Russian expert says North Korea has effective means of delivering nuclear weaponsWorld December 07, 17:23
Russian rapper must shell out $781 to fellow performer for 'mop-haired creep' tweetSociety & Culture December 07, 16:49
Senator says Aleppo may be fully liberated by end of 2016World December 07, 16:36
Donald Trump named Time magazine’s Person of the YearWorld December 07, 16:05
Irish court unlocks 100 mln euros on Khodorkovsky’s accountsBusiness & Economy December 07, 15:53
Syrian troops recapture ten quarters of Aleppo — Russian Defense MinistryWorld December 07, 15:45
Pakistani plane with over 40 people on board crashes in northern PakistanWorld December 07, 15:15
Putin calls to improve mechanisms of combating cyberattacks against banksBusiness & Economy December 07, 15:06
Deal on Russia’s Tartus naval base in Syria 'at final stage' — senatorMilitary & Defense December 07, 15:00
MOSCOW, December 13. /ITAR-TASS/. Russian army increases financing of stealth technology-related development efforts. This refers so far to millions of rubles. However, the Tver-based air defense research center (ADRC), at which in the 1980-1990s researchers figured out how to render Tu-160 and Su-27 less observable by radars, has already concluded contracts for the renovation of the test area to study stealth technologies for a future fifth-generation bomber and for T-50 fighter plane, Alexander Travkin, ADRC Deputy Director for Science, told the newspaper Izvestia.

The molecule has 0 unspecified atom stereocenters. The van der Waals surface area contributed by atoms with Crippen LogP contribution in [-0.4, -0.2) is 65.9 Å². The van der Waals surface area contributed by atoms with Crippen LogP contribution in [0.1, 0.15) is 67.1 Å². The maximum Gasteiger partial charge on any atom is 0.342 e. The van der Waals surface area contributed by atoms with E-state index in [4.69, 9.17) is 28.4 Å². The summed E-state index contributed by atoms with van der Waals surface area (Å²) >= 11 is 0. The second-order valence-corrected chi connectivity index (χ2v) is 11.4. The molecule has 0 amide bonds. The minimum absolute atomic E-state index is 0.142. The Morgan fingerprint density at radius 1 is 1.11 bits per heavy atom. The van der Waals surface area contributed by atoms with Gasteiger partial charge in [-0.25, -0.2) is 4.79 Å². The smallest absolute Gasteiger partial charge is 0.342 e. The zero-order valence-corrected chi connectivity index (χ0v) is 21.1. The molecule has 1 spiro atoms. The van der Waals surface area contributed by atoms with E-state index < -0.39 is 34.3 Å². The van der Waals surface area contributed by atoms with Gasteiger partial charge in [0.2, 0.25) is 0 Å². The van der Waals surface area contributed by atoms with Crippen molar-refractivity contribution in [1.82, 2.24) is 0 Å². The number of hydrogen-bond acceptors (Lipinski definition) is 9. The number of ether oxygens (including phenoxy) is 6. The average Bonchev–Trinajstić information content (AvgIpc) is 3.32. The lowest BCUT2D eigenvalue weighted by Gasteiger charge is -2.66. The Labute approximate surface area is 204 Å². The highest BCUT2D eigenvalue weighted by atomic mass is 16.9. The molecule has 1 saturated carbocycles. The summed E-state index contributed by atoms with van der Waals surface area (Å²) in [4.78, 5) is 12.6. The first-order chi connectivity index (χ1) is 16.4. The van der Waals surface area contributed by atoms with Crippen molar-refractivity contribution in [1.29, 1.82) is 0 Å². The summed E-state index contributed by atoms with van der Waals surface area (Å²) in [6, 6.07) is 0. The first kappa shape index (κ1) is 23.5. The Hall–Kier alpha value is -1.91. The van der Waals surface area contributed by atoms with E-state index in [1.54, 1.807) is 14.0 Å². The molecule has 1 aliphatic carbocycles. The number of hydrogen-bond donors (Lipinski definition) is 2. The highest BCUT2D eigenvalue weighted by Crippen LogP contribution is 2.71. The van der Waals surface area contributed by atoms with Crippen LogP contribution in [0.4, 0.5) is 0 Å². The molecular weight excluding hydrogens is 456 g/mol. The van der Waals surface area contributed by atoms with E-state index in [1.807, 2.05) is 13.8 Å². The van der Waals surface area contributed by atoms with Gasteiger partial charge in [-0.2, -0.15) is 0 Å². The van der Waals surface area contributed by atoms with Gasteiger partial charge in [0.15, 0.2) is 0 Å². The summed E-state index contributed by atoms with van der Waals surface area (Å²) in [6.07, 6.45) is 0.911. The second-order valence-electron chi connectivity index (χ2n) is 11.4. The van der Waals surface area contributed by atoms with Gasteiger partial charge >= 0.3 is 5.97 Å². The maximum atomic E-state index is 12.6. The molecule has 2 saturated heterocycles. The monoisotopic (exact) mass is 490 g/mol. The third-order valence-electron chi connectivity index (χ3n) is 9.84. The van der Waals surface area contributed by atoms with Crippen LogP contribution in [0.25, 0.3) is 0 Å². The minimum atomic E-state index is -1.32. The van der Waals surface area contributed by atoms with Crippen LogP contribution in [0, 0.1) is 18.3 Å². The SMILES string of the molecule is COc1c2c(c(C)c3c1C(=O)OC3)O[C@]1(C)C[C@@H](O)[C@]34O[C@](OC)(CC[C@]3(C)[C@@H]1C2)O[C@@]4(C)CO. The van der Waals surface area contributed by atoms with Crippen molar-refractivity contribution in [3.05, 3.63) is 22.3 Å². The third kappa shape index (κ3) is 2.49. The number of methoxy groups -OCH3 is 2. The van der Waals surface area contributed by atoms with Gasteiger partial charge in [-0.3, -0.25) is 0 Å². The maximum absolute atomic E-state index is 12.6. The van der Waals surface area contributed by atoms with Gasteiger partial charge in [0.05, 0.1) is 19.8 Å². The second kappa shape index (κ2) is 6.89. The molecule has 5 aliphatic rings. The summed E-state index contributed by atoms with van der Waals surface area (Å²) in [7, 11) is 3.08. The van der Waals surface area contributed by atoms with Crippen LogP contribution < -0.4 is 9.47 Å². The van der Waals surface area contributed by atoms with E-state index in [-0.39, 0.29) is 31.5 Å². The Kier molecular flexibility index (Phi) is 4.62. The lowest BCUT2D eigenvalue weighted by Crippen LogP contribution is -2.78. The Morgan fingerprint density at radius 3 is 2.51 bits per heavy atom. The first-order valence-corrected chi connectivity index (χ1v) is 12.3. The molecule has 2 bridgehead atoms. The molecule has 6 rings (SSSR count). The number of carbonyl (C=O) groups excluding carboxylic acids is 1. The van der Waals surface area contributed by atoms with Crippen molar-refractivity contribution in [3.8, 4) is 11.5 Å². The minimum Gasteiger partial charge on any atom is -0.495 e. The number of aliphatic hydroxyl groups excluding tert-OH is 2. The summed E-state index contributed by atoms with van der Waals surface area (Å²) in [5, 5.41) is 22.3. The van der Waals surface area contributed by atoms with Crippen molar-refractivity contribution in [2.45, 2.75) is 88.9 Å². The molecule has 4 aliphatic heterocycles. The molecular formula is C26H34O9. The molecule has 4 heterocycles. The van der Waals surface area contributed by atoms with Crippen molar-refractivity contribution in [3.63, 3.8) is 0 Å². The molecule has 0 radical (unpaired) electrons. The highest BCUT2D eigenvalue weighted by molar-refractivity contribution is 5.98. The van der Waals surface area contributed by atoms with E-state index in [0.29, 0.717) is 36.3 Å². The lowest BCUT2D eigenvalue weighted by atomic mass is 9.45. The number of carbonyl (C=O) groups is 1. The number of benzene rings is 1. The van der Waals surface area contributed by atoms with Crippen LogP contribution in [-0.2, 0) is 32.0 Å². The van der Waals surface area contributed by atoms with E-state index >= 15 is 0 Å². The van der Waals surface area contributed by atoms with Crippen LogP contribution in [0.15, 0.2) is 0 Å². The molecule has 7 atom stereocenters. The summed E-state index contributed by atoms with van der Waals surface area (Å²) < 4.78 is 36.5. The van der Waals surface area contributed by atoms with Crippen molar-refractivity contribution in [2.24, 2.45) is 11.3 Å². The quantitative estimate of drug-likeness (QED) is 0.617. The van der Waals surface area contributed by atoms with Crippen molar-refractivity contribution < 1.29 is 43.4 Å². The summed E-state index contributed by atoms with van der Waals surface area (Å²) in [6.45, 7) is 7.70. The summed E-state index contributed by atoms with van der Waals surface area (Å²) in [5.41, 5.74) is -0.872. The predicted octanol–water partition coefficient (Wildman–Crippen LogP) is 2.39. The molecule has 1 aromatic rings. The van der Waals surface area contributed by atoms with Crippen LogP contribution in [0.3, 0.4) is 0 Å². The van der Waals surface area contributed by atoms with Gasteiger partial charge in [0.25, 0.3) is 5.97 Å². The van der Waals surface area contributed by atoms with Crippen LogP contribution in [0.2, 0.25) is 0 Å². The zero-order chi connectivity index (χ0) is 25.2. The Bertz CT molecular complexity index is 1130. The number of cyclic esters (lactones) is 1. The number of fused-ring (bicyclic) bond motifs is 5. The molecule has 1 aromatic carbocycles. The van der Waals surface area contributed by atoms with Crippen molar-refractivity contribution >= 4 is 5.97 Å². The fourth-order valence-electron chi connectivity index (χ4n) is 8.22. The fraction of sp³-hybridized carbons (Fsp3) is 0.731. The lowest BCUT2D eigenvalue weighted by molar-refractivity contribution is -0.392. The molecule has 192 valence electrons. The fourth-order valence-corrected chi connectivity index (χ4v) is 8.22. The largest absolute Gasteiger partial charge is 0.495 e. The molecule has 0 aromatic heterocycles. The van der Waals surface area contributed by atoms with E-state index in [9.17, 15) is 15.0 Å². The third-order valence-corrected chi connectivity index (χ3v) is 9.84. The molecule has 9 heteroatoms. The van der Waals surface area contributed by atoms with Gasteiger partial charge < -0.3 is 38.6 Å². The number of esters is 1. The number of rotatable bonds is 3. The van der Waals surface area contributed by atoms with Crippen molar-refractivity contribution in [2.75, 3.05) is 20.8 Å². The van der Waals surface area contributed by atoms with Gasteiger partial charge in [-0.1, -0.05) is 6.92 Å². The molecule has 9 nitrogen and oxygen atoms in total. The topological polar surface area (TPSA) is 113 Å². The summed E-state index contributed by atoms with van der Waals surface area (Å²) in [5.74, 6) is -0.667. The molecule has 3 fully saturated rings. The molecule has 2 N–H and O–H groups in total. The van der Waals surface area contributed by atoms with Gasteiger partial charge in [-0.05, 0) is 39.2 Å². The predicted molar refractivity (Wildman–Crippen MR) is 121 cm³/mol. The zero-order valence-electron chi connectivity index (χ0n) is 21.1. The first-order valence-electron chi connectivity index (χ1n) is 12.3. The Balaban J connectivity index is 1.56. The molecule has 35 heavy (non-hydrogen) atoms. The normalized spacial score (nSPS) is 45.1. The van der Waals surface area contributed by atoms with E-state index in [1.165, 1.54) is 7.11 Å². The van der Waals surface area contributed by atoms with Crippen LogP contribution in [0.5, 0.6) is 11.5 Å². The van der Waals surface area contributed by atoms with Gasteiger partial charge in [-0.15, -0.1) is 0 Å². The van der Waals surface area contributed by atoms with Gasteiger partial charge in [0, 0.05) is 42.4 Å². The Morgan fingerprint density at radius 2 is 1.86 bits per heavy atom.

The facility for measuring the reflection of radio waves from airframes will be repaired before yearend, and the obsolete components of three installations for the testing of rockets will be replaced at the test area, Travkin said.
"We study the radio signature of any flying objects. It this field, we are the lead institute. We now seek to secure that our laboratory facilities develop. There is responsiveness on the part of the State on that score," Travkin said. "We are now busy refining laboratory facilities, repairing components and purchasing equipment," Travkin added.
According to Colonel Dmitry Akhmerov, a staff member of the Institute, until recently the ADRC had received money chiefly for the payment of salaries to the staff.
"However, we did not discontinue research work," Akhmerov emphasized.
ADRC officials say that at this test ground it is cheaper and more effective to study the radar signature of domestic armaments than is done in actual conditions — during the flights of aircraft and rockets. Besides, the facility enables researchers to deal with equipment which is only in the development phase, and test the ability of individual components or materials to reflect waves.